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Fall2002 M7 - Viewing multiple maps, merging maps and testing

M7: Working with multiple maps


One of the really tough problems in genealogical work is figuring out where two trees overlap. Is person p the same as person q? Maybe their names are close, the birthdates are off a little, but the death dates are off a lot. Maybe person p is really person r? What's the best fit?

You are to modify your GenealogyMap to provide a user with the ability to browse through two maps at the same time. You must also provide the functionality of comparing two networks of people. HOW the user does this is up to you. Can you only match maps open at the same time? Can you have one open and then compare to another map read from a GEDCOM file? Whatever the process is, communicate it in your user interface so that your TA can do it. At least one GenealogyMap must be open to start, since the user has to start the comparison from your user interface.

What you need to do is:
  1. Provide the ability to look at two maps simultaneously.
  2. Give the user a way to designate Persons from the two maps as the same individual, thus beginning or continuing the process of merging the two open maps.
  3. Provide the ability to automatically compare two maps, looking for Persons from each map who may represent the same individual.
  4. Create a ranking of such matches, for all pairs above some threshhold of "closeness."
  5. Provide an interface that allows the user to approve matches before you incorporate the information from two matched Person objects in a merged map.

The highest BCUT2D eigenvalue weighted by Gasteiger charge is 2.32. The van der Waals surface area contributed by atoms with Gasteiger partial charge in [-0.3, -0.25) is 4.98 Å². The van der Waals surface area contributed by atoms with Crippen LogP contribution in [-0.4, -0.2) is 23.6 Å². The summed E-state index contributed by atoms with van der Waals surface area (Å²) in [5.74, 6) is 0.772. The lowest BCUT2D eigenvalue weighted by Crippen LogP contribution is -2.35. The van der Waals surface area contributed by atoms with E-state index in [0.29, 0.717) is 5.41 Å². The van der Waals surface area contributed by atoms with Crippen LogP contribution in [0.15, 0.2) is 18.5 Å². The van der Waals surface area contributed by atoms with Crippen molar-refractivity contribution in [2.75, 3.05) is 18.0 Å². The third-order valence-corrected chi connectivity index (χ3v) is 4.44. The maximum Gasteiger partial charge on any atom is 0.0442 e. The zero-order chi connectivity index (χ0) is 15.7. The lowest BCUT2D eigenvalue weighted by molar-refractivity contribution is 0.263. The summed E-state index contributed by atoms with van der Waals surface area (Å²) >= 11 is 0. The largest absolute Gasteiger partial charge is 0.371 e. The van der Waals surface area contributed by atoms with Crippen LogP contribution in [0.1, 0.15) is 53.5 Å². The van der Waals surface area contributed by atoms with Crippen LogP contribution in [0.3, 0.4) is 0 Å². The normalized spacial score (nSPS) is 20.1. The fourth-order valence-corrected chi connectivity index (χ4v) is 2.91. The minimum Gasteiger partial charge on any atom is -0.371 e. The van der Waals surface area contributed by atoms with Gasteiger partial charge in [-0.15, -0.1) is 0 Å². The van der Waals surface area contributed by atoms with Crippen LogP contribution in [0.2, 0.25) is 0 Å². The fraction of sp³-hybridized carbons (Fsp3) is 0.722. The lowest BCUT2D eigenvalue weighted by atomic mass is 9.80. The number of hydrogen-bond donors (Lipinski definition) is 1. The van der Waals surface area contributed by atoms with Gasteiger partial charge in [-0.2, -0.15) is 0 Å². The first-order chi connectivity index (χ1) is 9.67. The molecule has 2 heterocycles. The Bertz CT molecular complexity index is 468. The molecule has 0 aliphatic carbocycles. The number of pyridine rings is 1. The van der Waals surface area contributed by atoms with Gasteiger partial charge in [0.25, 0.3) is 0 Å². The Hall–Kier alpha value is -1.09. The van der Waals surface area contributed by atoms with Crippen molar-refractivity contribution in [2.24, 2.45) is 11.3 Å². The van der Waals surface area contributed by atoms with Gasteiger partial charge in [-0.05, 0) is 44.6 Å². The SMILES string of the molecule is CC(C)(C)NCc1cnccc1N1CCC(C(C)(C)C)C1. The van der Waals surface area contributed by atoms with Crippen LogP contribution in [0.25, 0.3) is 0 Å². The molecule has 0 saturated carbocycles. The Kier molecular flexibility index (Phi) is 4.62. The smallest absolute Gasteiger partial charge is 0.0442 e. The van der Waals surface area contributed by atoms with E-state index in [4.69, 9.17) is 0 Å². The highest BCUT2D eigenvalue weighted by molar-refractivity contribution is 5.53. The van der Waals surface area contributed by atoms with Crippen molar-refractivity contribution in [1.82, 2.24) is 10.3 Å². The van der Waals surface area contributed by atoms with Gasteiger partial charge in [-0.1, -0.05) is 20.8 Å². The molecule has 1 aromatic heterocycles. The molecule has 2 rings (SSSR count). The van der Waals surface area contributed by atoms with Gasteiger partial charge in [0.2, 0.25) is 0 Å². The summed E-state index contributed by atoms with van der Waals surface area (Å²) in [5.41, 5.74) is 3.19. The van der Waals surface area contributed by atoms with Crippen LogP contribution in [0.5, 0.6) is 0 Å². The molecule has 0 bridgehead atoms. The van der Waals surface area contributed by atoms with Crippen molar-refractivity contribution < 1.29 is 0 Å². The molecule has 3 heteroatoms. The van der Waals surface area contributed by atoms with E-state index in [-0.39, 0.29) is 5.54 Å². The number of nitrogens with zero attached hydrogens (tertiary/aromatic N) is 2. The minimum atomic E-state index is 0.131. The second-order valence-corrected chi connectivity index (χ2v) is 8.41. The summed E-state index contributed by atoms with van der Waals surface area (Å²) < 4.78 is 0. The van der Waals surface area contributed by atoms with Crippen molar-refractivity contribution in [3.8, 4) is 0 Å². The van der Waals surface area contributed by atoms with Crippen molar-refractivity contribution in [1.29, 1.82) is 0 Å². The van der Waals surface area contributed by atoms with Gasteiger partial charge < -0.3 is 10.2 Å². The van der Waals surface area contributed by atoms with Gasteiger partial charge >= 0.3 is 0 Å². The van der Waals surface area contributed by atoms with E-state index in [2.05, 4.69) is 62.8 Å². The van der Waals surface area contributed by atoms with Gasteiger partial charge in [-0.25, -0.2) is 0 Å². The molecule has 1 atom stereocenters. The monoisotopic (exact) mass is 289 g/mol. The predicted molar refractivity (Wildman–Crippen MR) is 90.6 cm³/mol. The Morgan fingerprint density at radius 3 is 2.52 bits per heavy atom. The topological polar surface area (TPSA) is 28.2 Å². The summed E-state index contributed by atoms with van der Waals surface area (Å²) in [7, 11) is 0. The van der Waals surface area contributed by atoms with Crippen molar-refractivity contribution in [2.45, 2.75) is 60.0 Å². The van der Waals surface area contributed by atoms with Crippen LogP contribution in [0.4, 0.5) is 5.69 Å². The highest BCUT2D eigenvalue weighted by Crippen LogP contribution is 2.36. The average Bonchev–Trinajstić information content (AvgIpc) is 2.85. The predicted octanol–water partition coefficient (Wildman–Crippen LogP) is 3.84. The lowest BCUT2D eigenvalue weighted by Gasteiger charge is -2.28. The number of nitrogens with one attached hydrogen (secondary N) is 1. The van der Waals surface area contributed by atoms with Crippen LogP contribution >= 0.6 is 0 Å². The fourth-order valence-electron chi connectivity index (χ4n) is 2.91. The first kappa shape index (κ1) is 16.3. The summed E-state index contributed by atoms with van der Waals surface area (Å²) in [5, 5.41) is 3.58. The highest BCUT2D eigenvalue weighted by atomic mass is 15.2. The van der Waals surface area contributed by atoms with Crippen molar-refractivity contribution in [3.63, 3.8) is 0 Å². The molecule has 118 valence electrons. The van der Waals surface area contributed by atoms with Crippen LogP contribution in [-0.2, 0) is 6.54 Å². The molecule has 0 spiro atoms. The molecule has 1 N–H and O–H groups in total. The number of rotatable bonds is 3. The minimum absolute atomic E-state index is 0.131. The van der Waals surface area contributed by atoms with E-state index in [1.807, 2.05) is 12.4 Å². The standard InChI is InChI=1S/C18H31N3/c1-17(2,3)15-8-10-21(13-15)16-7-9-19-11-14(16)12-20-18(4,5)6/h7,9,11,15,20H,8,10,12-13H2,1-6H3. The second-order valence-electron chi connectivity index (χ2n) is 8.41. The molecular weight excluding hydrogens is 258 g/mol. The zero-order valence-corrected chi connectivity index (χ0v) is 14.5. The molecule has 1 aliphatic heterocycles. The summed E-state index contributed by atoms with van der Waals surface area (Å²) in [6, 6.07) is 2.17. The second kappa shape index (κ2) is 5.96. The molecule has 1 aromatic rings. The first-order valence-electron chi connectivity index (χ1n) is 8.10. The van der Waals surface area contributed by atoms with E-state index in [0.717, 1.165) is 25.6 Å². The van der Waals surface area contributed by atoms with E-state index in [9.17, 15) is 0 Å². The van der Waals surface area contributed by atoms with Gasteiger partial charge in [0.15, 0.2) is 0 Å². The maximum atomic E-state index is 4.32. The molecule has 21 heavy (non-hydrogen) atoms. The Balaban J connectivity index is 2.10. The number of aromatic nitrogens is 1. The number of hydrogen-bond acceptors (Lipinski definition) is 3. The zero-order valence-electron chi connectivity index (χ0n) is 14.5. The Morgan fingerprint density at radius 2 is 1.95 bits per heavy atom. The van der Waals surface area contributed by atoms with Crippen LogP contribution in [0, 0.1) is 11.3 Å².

6. Finally (and most importantly) generate some kind of interface or visualization that illustrates the merged tree. The user has to be able to move around representations of Persons, see the relationships, and somehow discern which nodes are merged, and which nodes are from which maps and are NOT merged. You should also support the user unmerging nodes and merging nodes that your algorithm didn't merge. Note that this new interface or visualization must continue to work and be usable while the previously open GenealogyMap must continue to work. (Hint!: What was that MVC thing again...?)

What is a match?

Matching obviously starts with names, but completeness of information and spelling variations make this more complex than string matching. Spellings that are close can be considered a possible match, though with less certainty than exact matches. An initial and a first name that starts with that initial are a likely match. Names with and without middle initials can match one another. Differing first names do not eliminate the possibility of a match. (Extra Credit: Find out what Soundex codes are and use them in your matching process.)

Birth and death dates can give clues about matches, but different genealogy sources may give varying dates and places for these events. Exact matches of birth and death info can strengthen the probability of a match. Dates that vary by decades or centuries are an easy way to eliminate the possibility of a match.